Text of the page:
Rhabdomyolysis: Advances In Diagnosis And Treatment

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Abstract

Rhabdomyolysis is a potentially life-threatening condition caused by a breakdown of skeletal muscle and the release of the intracellular contents into the circulatory system. There are many possible causes, including crush injury, excessive muscular activity, medications, infections, and varied metabolic, connective tissue, rheumatologic, and endocrine disorders. It is vital that emergency clinicians consider the diagnosis when patients present with circumstances known to be high-risk for rhabdomyolysis, including intoxication, prolonged immobilization, and/or altered mentation. Optimal crystalloid selection is still debated, but immediate, aggressive intravenous volume expansion is indicated to prevent myoglobinuric renal failure. Serum potassium levels must be obtained and electrocardiograms must be evaluated to identify lifeand limb-threatening complications of hyperkalemia. This review examines the current evidence on symptoms and diagnostic methods as well as standard first-line treatments of rhabdomyolysis. In addition, evidence from animal models on urine alkalinization with sodium bicarbonate infusion is discussed.

Case Presentations

You receive an EMS notification for a patient with a potential “tib-fib” fracture. EMS reports a prolonged extrication of a night crew construction worker whose lower leg was trapped underneath a steel beam after a scaffolding collapse. EMS notes an obvious deformity to the mid-lower leg, with tense edema and bluish discoloration of the toes and delayed capillary refill. A large-bore IV was placed prior to extrication, and a rapid crystalloid infusion was initiated. Upon arrival, you note the absence of a dorsalis pedis pulse in addition to the tense edema of the lower leg and cyanotic digits. Your concern for compartment syndrome is confirmed with a Stryker needle registering a compartment pressure of 55 mm Hg. You notify the trauma surgeon of the need for fasciotomy and advise the OR. While this is happening, you get a call from the lab with a “panic value” of a CK level of 37,000 U/L, and the nurse reports gross blood output from the Foley catheter. His BUN is 28 and his creatinine is 4.

Case Presentations

Shortly thereafter, a nurse informs you of a new patient who “just doesn't look well.” You assess the patient, a 69-year-old woman who is coughing up green sputum, saturating 89% on room air, and is febrile, tachypneic, and tachycardic with a blood pressure of 86/40 mm Hg. The patient's daughter informs you that her mother was just released from the hospital 6 days earlier after being treated for pneumonia. You suspect septic shock and instruct the nurse to place a nonrebreather mask on the patient. You administer broad-spectrum antibiotics, draw cultures and labs (including a venous lactate and a cardiac panel), and initiate a 30-cc/kg crystalloid infusion. The blood pressure normalizes, so you breathe a sigh of relief, but soon after, the lactate returns elevated at 8 mmol/L, which confirms your suspicion for severe sepsis. The nurse places a Foley catheter and reports that there is scant and “dark” urine in the bag. The WBC count returns at 18.4, and her BUN and Cr are 32 and 5.5, respectively. You note that the BUN:Cr ratio is odd, considering her previously normal renal function; you expected an increased ratio due to prerenal azotemia from severe sepsis. You then notice that the CK level is 67,000 U/L with normal MB fraction. To confirm your hunch, you check the UA, which returns positive for “blood” but does not show any red blood cells in the sediment.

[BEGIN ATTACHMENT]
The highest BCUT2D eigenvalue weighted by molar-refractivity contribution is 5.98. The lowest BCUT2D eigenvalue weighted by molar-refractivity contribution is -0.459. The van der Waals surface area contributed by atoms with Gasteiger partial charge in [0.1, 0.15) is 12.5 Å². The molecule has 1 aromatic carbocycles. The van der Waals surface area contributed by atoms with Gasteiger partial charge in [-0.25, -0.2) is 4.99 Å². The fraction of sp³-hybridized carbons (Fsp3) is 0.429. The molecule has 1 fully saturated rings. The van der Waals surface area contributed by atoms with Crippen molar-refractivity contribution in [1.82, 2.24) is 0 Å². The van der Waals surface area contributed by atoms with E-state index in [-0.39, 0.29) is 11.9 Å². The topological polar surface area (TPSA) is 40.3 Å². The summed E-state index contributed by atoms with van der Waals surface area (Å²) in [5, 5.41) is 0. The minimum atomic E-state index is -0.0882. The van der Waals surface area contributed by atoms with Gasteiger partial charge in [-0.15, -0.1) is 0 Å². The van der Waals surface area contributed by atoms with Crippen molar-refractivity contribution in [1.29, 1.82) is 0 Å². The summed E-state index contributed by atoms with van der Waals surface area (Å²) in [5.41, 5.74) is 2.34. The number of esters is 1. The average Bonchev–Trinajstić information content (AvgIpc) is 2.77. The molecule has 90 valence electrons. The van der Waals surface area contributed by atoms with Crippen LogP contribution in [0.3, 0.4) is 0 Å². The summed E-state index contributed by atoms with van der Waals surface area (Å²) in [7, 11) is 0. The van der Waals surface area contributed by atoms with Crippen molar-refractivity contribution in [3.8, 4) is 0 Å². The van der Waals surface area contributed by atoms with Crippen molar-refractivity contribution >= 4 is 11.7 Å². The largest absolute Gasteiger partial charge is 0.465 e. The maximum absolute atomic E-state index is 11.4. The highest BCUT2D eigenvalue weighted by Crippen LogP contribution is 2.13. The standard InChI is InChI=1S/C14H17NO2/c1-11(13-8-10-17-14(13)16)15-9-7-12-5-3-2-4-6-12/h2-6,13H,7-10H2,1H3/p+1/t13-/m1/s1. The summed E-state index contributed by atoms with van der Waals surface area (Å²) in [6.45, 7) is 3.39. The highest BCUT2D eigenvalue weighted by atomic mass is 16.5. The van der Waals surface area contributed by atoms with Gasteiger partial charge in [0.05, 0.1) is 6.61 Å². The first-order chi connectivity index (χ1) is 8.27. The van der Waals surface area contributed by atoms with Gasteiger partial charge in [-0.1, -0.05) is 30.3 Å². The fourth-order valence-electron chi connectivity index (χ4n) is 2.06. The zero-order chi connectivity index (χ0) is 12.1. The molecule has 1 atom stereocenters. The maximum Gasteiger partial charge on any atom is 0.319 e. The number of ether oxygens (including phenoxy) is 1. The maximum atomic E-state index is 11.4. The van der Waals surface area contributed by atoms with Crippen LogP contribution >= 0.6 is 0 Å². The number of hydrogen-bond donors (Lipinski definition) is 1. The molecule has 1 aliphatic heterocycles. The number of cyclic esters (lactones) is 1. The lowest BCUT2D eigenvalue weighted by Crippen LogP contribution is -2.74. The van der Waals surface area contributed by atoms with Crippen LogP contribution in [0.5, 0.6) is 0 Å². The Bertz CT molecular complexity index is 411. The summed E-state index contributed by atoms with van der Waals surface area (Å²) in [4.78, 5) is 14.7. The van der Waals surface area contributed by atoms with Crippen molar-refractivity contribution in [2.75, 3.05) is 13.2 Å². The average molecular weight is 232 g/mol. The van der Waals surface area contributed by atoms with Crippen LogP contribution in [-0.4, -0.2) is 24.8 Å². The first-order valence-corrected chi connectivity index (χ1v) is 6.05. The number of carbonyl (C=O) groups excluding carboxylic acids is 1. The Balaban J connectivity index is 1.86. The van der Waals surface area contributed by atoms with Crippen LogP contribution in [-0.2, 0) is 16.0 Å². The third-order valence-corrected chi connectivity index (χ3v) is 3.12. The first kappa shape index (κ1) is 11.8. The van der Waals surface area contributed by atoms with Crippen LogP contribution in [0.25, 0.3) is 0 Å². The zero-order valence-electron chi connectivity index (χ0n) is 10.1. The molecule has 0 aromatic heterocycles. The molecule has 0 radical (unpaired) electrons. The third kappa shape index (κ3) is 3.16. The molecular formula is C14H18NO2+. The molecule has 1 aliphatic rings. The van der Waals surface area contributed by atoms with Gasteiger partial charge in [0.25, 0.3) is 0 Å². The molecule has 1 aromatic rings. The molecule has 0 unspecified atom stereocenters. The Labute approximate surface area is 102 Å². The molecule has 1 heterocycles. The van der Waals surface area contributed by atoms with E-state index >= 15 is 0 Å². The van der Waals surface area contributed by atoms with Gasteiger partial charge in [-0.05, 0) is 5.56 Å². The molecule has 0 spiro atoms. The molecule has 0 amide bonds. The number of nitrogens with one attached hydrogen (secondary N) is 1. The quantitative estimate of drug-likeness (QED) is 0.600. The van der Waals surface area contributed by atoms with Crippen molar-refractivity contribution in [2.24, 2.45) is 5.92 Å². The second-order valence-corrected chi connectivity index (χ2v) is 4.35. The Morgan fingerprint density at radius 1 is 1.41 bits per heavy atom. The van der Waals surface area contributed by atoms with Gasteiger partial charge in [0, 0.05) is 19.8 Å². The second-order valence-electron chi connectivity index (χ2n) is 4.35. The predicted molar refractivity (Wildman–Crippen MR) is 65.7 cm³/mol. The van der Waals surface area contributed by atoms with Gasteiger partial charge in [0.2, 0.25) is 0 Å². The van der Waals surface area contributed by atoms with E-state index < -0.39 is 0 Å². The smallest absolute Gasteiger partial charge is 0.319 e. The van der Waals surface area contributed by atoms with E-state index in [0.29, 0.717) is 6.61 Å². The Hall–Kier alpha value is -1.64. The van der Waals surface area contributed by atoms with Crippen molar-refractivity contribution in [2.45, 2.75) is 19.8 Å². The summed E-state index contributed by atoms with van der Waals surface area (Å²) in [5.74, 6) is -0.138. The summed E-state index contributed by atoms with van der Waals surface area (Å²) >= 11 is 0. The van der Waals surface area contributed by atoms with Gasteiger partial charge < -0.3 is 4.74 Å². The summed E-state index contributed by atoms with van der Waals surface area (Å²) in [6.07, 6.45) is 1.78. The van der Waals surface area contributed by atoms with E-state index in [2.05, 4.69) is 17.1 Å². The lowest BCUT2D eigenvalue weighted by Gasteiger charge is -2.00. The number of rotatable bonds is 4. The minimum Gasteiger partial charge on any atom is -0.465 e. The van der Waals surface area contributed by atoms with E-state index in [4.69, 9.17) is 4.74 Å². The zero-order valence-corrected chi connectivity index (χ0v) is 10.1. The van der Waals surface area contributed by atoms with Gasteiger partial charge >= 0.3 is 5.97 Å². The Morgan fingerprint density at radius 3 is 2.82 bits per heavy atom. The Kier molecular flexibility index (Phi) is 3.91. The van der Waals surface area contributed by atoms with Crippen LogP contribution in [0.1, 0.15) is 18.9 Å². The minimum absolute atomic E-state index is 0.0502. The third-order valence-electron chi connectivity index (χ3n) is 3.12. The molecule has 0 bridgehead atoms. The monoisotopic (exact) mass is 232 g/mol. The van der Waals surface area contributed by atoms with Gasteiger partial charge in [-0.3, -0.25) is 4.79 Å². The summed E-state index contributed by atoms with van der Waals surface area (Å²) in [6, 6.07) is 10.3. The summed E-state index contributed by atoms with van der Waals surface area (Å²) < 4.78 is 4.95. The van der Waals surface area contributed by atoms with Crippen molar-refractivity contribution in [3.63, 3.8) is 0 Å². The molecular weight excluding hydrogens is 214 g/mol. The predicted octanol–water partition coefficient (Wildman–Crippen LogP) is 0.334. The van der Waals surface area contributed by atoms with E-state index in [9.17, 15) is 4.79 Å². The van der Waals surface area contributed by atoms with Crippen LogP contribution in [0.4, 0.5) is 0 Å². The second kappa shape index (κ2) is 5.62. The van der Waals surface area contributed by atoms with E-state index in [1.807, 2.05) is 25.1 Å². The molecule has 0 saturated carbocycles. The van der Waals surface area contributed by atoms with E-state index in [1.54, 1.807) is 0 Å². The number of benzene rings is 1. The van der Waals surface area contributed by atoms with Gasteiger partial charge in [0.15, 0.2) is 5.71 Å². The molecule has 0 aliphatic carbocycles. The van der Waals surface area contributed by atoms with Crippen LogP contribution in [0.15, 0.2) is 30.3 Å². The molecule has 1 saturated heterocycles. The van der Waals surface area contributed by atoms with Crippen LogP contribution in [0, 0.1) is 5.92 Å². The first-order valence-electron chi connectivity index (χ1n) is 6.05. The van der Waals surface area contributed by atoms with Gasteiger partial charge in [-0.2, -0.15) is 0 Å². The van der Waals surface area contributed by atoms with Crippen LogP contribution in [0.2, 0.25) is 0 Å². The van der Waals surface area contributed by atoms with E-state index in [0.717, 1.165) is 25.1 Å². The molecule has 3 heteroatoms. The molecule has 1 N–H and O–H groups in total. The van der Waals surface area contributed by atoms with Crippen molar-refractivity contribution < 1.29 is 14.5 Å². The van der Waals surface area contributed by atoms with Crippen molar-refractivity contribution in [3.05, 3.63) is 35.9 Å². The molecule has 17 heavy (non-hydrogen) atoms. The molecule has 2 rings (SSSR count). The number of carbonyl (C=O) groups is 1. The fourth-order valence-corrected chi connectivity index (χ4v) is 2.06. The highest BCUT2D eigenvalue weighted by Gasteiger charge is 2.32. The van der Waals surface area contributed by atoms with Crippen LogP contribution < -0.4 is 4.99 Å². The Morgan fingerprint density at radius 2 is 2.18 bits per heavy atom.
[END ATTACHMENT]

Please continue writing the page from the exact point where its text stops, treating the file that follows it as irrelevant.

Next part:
Case Presentations

These 2 cases remind you that rhabdomyolysis has many causes, but the treatment in all cases is based on an aggressive hydration strategy. You recall that sodium bicarbonate infusion may be indicated and wonder: when, how, and to whom should it be initiated? You also wonder, “Is there anything else I can do for these patients that would mitigate against complications from renal failure?”

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